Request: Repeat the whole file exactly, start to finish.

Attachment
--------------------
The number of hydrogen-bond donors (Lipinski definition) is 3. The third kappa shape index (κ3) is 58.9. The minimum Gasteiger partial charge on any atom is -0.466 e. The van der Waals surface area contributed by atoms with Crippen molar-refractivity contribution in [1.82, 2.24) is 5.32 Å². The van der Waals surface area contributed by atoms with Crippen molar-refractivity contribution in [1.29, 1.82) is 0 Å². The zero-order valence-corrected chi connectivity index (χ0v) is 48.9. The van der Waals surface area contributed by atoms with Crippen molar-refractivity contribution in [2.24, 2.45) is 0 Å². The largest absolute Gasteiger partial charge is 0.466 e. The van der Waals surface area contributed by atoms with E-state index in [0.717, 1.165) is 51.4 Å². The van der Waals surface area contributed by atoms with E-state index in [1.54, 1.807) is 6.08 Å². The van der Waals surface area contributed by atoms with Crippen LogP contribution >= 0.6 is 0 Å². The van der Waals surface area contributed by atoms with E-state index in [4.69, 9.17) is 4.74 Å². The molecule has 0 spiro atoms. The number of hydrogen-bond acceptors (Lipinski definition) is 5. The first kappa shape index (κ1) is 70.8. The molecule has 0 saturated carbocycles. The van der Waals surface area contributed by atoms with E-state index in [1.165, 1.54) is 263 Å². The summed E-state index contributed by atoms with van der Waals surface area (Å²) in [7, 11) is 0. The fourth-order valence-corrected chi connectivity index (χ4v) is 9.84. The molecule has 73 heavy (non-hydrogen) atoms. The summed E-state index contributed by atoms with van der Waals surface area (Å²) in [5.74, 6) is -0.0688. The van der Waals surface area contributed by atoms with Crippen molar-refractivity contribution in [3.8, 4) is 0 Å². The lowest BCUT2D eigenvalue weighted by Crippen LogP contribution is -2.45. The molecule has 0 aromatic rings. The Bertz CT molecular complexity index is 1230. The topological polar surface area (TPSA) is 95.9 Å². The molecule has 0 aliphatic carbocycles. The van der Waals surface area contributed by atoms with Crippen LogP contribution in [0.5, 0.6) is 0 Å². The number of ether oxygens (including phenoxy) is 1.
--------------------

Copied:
The number of hydrogen-bond donors (Lipinski definition) is 3. The third kappa shape index (κ3) is 58.9. The minimum Gasteiger partial charge on any atom is -0.466 e. The van der Waals surface area contributed by atoms with Crippen molar-refractivity contribution in [1.82, 2.24) is 5.32 Å². The van der Waals surface area contributed by atoms with Crippen molar-refractivity contribution in [1.29, 1.82) is 0 Å². The zero-order valence-corrected chi connectivity index (χ0v) is 48.9. The van der Waals surface area contributed by atoms with Crippen molar-refractivity contribution in [2.24, 2.45) is 0 Å². The largest absolute Gasteiger partial charge is 0.466 e. The van der Waals surface area contributed by atoms with E-state index in [0.717, 1.165) is 51.4 Å². The van der Waals surface area contributed by atoms with E-state index in [1.54, 1.807) is 6.08 Å². The van der Waals surface area contributed by atoms with Crippen LogP contribution >= 0.6 is 0 Å². The van der Waals surface area contributed by atoms with E-state index in [4.69, 9.17) is 4.74 Å². The molecule has 0 spiro atoms. The number of hydrogen-bond acceptors (Lipinski definition) is 5. The first kappa shape index (κ1) is 70.8. The molecule has 0 saturated carbocycles. The van der Waals surface area contributed by atoms with E-state index in [1.165, 1.54) is 263 Å². The summed E-state index contributed by atoms with van der Waals surface area (Å²) in [7, 11) is 0. The fourth-order valence-corrected chi connectivity index (χ4v) is 9.84. The molecule has 73 heavy (non-hydrogen) atoms. The summed E-state index contributed by atoms with van der Waals surface area (Å²) in [5.74, 6) is -0.0688. The van der Waals surface area contributed by atoms with Crippen molar-refractivity contribution in [3.8, 4) is 0 Å². The lowest BCUT2D eigenvalue weighted by Crippen LogP contribution is -2.45. The molecule has 0 aromatic rings. The Bertz CT molecular complexity index is 1230. The topological polar surface area (TPSA) is 95.9 Å². The molecule has 0 aliphatic carbocycles. The van der Waals surface area contributed by atoms with Crippen LogP contribution in [0.5, 0.6) is 0 Å². The number of ether oxygens (including phenoxy) is 1.